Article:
• SeniorNews

Long-Term Disability Insurance and Social Security Disability Insurance

By the GWAAR Legal Services

Long-Term Disability (LTD) Insurance Policies and Social Security Disability Insurance (SSDI) both serve a similar purpose, to provide income for an individual if they become unable to work for a significant period of time due to a disability. LTD policies are private insurance policies purchased by an individual (or individual’s employer), whereas SSDI is a program authorized through Title II of the Social Security Act. Although these are two very different types of programs, there are several considerations around how these programs work together. These considerations are policy-specific, so an individual will want to look at their LTD policy documents very carefully.

First, most LTD policies will require that the individual apply for SSDI benefits immediately or after a specific timeframe in order to continue receiving payments. Similarly, if their disability is a workplace-related injury or illness, their LTD policy will likely require that they apply for any workers’ compensation to which they may be entitled. This is because many LTD policies include a provision that benefits will be offset by these other forms of compensation. For example, if an individual’s LTD policy pays $2,000 per month and their SSDI benefit is $1,500 per month, the LTD will be offset by the SSDI benefit amount and only pay the difference. In this example, the LTD policy will only pay $500 in any month that this individual was eligible for SSDI benefits.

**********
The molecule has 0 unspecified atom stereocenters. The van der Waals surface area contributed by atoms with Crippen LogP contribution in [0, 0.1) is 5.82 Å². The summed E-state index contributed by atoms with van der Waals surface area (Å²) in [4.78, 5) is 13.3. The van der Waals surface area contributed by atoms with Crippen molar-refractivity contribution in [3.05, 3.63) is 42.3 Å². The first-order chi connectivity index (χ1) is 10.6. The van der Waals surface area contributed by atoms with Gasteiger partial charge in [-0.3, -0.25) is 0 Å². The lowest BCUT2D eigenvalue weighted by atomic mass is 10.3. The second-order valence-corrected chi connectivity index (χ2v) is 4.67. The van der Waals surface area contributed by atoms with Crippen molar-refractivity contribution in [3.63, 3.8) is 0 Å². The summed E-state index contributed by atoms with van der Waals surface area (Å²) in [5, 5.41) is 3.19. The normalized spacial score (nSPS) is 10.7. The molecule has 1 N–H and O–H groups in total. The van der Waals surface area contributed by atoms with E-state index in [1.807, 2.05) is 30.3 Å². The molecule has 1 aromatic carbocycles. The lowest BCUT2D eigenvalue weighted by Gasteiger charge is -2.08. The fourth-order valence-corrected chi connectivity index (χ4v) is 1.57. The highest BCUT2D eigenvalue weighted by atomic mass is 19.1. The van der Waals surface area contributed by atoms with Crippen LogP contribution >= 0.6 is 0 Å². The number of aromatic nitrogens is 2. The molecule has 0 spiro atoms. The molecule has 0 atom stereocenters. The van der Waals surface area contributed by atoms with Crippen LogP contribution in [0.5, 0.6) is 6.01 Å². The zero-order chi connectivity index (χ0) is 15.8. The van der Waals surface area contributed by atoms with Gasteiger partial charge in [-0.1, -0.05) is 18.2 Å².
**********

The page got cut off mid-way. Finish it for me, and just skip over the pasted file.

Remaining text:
Now, if an individual is approved for SSDI benefits with a backdated onset date and entitlement to retroactive benefits, they may owe the LTD policy the offset amount for those months of backpay. For example, using the numbers above, if someone was entitled to six months of retroactive SSDI benefits, they would be required to repay the LTD policy $9,000 ($1,500 x 6). When that is the case, the individual should have the money available from when they received their retroactive SSDI benefit payment. For this reason, it is important for the individual to read and understand their LTD policy and any related letters sent to them throughout this process. It is also important that they do not spend any retroactive SSDI benefit payment until they are sure of any obligations under any LTD policies.

The examples highlighted above are based upon typical scenarios. However, each LTD policy may be different. Again, it is important to examine individual LTD plan policy documents very carefully to see if and how the policy applies to individual situations.

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